3.0 out of 5 stars
Touchdown on Perelandra, 26 Nov. 2012
Although the weakest book in the trilogy, Perelandra's worth reading for the sake of setting the context for Lewis's rip-roaring finale: "That Hideous Strength".
I usually really enjoy C. S. Lewis's books and had been looking forward to reading the Cosmic Trilogy for a while. For a pre-satellite era space story Lewis' science-fantasy plot is a good approach - it's better to make things obviously unrealistic, than be made irrelevant by actual developments in astronomy. And some things in the book are really excellent; I really like the method Lewis uses to transport his central character to Venus and he certainly demonstrates his creative imagination for a world of which almost nothing was known in the 1940s and comes up with a number of rich ideas for its environment, echoed in some sense in Stephen Baxter's book Flood.
Yet there are a few ways I think the book falls short. Too often Lewis seems to fall in love with his own abstract prose, it's like a verbal version of Disney's Fantasia in places. In other areas Lewis is too directly theological - I think he could have expressed his thinking in the context of the story better, as he did for "Out of The Silent Planet". I also think there are a few plot holes with the Queen of Perelandra and finally I think he lets the politics of WWII affect the resolution of the book.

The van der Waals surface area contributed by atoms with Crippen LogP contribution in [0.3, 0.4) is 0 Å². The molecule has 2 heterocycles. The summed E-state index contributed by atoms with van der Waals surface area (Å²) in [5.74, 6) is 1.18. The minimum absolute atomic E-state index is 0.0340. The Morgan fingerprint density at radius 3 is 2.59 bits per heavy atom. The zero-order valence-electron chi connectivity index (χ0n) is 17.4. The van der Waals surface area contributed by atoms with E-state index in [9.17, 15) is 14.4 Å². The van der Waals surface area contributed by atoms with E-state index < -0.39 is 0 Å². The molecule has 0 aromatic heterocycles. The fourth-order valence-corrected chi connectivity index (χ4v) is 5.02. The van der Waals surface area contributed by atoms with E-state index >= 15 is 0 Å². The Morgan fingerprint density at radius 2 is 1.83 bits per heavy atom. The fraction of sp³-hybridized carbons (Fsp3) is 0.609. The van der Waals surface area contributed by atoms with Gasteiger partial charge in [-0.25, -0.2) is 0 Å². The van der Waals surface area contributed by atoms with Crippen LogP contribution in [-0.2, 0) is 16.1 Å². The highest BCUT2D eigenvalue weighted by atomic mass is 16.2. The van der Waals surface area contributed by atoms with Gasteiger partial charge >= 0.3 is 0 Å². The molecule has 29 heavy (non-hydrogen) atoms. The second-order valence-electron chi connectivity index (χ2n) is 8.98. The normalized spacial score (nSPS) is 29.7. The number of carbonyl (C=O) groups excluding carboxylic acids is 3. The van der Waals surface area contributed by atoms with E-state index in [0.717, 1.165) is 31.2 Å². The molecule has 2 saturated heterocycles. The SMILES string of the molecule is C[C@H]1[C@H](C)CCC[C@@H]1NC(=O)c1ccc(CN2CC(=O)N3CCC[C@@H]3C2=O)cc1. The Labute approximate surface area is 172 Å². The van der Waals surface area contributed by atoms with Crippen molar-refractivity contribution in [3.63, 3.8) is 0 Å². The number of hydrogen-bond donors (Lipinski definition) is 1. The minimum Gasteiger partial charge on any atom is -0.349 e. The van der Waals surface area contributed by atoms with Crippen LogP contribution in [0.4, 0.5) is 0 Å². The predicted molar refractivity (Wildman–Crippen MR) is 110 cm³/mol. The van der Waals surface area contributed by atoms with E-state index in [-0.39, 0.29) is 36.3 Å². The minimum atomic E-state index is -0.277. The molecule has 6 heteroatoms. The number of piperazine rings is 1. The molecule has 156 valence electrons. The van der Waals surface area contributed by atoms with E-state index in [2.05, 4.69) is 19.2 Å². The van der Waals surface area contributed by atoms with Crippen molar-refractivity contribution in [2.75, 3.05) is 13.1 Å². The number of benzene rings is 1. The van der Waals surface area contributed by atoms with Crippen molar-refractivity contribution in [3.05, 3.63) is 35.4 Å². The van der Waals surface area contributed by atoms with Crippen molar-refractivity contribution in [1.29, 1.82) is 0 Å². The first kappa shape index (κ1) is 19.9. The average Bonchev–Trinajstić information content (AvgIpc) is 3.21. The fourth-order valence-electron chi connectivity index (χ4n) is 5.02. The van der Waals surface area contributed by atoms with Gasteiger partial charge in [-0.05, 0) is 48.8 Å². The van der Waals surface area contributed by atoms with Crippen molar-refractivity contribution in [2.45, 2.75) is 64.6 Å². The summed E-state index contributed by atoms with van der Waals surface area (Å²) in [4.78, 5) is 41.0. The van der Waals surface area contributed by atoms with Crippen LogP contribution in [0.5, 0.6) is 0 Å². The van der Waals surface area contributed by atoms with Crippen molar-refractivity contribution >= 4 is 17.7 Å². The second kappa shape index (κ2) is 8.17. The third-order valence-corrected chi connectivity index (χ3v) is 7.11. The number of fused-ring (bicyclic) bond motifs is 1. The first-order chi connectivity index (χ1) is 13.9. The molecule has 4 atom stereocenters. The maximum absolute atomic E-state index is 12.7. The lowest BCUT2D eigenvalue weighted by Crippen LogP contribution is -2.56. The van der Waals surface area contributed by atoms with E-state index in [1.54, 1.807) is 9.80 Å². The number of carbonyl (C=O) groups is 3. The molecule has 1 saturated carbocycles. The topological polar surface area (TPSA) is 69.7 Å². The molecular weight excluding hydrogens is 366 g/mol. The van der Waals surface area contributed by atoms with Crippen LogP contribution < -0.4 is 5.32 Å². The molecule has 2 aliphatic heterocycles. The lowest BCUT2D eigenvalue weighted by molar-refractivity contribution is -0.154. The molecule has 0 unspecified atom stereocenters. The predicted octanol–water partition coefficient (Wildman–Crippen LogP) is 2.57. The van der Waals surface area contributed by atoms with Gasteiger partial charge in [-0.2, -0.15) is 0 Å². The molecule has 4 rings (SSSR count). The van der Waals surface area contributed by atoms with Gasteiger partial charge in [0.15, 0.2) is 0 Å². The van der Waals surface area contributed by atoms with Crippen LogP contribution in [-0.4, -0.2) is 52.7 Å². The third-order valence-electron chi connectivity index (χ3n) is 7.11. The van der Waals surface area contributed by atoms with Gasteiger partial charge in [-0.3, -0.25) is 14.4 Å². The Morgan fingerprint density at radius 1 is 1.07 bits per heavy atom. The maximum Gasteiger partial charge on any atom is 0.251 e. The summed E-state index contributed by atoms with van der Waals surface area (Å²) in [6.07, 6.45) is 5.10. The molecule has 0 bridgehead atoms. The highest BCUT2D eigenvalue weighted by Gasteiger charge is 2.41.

Nevertheless, it's worth reading if nothing else, for setting the scene for the last book in the series, which is much, much better :-) !